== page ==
Almost half of voluntary executives describe their policy administration system as outdated and the percentage that think it holds them back increased 7 percentage points to 16% in 2019 compared to 2017, found Eastbridge’s bi-annual survey, Voluntary/Worksite Marketing: An Executive Perspective. Just over half of executives plan to make some kind of change, either major or minor, over the next five years. The new Report tracks these executives’ thoughts and insights on the obstacles facing the industry today, as well as what they might expect for the future.
As the expectations of employers for efficient and integrated administration continue to rise, billing is one of the top aspects of administration carriers must get right to win broker and employer business. In fact, Eastbridge research suggests it is the top administrative pain point with carriers for brokers. Good enrollment capabilities and products are necessary but not enough to compete in today’s voluntary marketplace. Back-end administration — the quality and reliability of billing processes in particular — is equally important.
WITH THE ABUNDANCE of technology service providers vying for your employer clients’ attention, making decisions using bad data or alluring sales propositions can leave employers vulnerable. Payroll vendors, enrollment and benefits-administration platform providers and billing services promise cost-effective, efficient and effective solutions to ease an employer’s pain points. It’s not to say that these technologies will or will not deliver what they promise, but an important element in the decision-making process must be the preferences of employees.
MORE AND MORE we find that employers want to use the same system to enroll voluntary that they use for other benefits. In fact, 63 percent of the 1,000 employers surveyed last year in our Market-Vision: The Employer Viewpoint survey, said they want all benefits enrolled on one platform regardless of whether different carriers are used. More than half said that they want online enrollment to be part of their ben admin system rather than a separate system.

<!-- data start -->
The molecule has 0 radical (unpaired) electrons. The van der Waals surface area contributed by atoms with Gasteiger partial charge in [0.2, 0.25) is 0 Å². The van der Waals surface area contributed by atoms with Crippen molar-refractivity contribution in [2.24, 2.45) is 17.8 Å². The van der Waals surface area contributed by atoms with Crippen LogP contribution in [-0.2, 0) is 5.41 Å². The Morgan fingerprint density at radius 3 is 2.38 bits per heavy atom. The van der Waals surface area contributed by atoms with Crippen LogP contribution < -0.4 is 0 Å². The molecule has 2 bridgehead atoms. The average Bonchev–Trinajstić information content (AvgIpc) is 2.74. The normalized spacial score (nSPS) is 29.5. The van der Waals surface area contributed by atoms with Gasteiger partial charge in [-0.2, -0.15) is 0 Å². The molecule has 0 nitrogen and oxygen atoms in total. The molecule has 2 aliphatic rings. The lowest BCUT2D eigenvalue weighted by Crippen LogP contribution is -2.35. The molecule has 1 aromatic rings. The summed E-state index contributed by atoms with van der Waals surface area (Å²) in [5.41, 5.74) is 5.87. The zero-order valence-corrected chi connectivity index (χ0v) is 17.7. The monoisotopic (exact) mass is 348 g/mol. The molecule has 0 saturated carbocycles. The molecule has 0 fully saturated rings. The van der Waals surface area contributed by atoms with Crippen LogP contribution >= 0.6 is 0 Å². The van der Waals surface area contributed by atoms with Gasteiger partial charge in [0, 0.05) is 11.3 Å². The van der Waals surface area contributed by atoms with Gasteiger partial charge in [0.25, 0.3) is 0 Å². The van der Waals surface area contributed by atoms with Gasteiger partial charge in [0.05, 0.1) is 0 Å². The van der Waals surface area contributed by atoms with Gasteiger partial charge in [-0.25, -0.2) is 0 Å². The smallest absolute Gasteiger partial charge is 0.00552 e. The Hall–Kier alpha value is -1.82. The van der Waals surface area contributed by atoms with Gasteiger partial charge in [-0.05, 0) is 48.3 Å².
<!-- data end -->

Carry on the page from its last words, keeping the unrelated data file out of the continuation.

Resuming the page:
YOU’VE MADE THE sale and the employer has said, “Yes, let’s add the newly proposed voluntary benefit.” But of course, we haven’t sold anything until we get employees to elect. The most successful brokers make sure that when selling a product into a case, they include the enrollment method to be used.
This is the last in our series of columns on the voluntary industry sales results for 2018. The first article looked at overall voluntary sales for the year, while the second reviewed sales by product line and platform. This column takes a closer look at sales by distribution segment.
Last month, we reported that voluntary new business annualized premium sales for 2018 was $8.5 billion, but since that time, the results have been updated to $8.513 billion, up 4.5 percent over 2017 sales. This article spotlights sales by product line and platform.
According to our annual U.S. Voluntary/Worksite Sales Report, new business annualized premium (voluntary sales) increased at a rate of just over 4 percent in 2018, while total sales for the year were $8.5 billion. The first graph below shows the industry’s sales since 1997.